One of the most important, and rewarding, parts of identifying as a feminist is uplifting all women, no matter their choices in life. Meaning supporting women who are college graduates, and strippers, prostitutes, and lawyers. Now this a difficult exercise in checking my own privilege, understanding that as women (particularly women of color), we have a collective struggle that transcends educational or professional circumstances. I've struggled with this as I grow into my own womanhood. I’ve struggled with supporting different versions of feminism that do not reflect my own; to stop myself from judging women who pursue sex work, or women who are transgendered. I try to recognize my privilege as a college-educated, employed, straight woman when I see other women twerking on the gram or watch any version of Love and Hip Hop. No, Cardi B. and I do not have the same definitions of success, but we are both women of color and we do share similar realities that link us intrinsically. This is the true meaning of intersectional feminism, understanding that oppressive institutions like racism, classism, sexism, homophobia, or transphobia, are interconnected and cannot be examined separately from one another. All of these institutions matter when we discuss gender equality, reproductive health, and the political participation of women.
Now again, it’s a challenging version of feminism to associate with. To consistently work on understanding the diversity of the women around you. To ensure that you are supporting their socio-political agency, and giving them the space to share their narratives without judgement. It’s hard, and what makes it harder is when I come across nonsense from people like Kim Khardashian. Apparently she penned her first “feminist” “article” this year for International Women’s Day. This “article” was a response to the negative comments she received after posting a nude selfie on Instagram (Bette Midler said that Khardashian would need to swallow a camera for us to see a new part of her body.) Kim posted her “article” on her app, which you need to pay $2.99 per month to access, saying: “I am empowered by my body. I am empowered by my sexuality. I am empowered by feeling comfortable in my skin. I am empowered by showing the world my flaws and not being afraid of what anyone is going to say about me. And I hope that through this platform I have been given, I can encourage the same empowerment for girls and women all over the world."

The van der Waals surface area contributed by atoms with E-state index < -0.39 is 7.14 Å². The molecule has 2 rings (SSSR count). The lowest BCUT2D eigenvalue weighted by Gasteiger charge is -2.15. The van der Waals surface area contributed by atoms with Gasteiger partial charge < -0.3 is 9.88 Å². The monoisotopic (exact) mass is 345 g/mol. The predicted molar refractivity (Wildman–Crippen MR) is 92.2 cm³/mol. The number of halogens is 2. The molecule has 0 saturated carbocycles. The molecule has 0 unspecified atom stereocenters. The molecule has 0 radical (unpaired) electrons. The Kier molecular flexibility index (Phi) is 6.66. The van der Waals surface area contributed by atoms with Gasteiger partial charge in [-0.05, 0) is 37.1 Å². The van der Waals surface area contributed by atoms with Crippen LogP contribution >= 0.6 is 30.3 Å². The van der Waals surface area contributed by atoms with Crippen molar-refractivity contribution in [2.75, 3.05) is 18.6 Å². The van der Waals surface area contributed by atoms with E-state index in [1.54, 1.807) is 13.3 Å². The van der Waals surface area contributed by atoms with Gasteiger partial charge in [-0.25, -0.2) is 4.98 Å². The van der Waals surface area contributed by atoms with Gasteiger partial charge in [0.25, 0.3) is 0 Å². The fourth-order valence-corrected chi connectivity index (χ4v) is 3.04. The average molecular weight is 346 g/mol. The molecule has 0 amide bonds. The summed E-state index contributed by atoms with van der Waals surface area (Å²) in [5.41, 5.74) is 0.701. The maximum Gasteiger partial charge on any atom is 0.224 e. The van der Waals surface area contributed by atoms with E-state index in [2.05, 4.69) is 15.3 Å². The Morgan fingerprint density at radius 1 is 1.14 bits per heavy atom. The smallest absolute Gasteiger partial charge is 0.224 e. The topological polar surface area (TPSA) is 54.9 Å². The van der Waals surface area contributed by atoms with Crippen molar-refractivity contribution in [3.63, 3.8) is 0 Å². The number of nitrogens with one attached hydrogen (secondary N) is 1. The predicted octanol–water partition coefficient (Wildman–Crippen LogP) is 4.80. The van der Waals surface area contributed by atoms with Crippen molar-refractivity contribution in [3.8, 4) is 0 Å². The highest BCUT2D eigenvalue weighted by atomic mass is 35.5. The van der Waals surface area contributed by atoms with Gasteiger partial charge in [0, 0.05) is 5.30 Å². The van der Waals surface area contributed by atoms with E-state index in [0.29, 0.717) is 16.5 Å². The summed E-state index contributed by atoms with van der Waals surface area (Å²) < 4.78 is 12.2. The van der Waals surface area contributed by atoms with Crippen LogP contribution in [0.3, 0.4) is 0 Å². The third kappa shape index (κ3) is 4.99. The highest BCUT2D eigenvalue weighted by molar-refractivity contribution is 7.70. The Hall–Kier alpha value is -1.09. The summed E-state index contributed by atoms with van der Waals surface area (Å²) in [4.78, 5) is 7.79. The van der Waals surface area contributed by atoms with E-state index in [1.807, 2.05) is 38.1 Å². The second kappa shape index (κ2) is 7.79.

Is this feminism? Does throwing the word empowerment around to support any lucrative and sexually exploitive action we partake in constructive? Are we teaching our daughters that posting nude photos of ourselves is a form of revolutionary self-love? I’m sorry but this is what can be defined as content less feminism and it challenges nothing. What Kim Khardashian is doing lacks real agency, it is based on nothing but likes. Posting nudes does nothing for the movement to liberate women, particularly coming from a woman who is the personification of the over-sexed, capitalistic machine that is social media. She makes millions of dollars from showing her body, and now wants to use the umbrella of feminism to try to distract us from what is really going on. NOTHING. Nothing is going on but nudes being posted. This thought-less excuse for a feminism perpetuates the notion that success come from what we look like and how sexy men think we are. Nothing, nothing to see here but traditional 1940's version of female sexuality on display for consumption.
Being proud of your sexuality as a woman is essential, but if you’re going to pen an article about how being naked on Instagram is empowering, save it for the dummies who pay $2.99 to watch you pluck your eyebrows every month. I do support the sexual liberation of women, to be proud of our bodies, to be proud of the pleasure we get from being sexy and having sex. Showing our daughters that life is not just about being the sexy woman online, that there are real issues that women face and must tackle together: easy access to contraception, sex education in which boys and men were taught that female pleasure and orgasm matter as much as their own, victim blaming for survivors of rape and sexual assault. What about those things? Do posting nudes and whining about mean twitter comments address those things? No Mrs. West, your nudes have no political agency and please have a seat on your fur high chair.
I strongly believe in intersectional feminism, and will support any woman who wants to see change, but we also need to recognize when the terms empowerment and feminism are being used to distract us.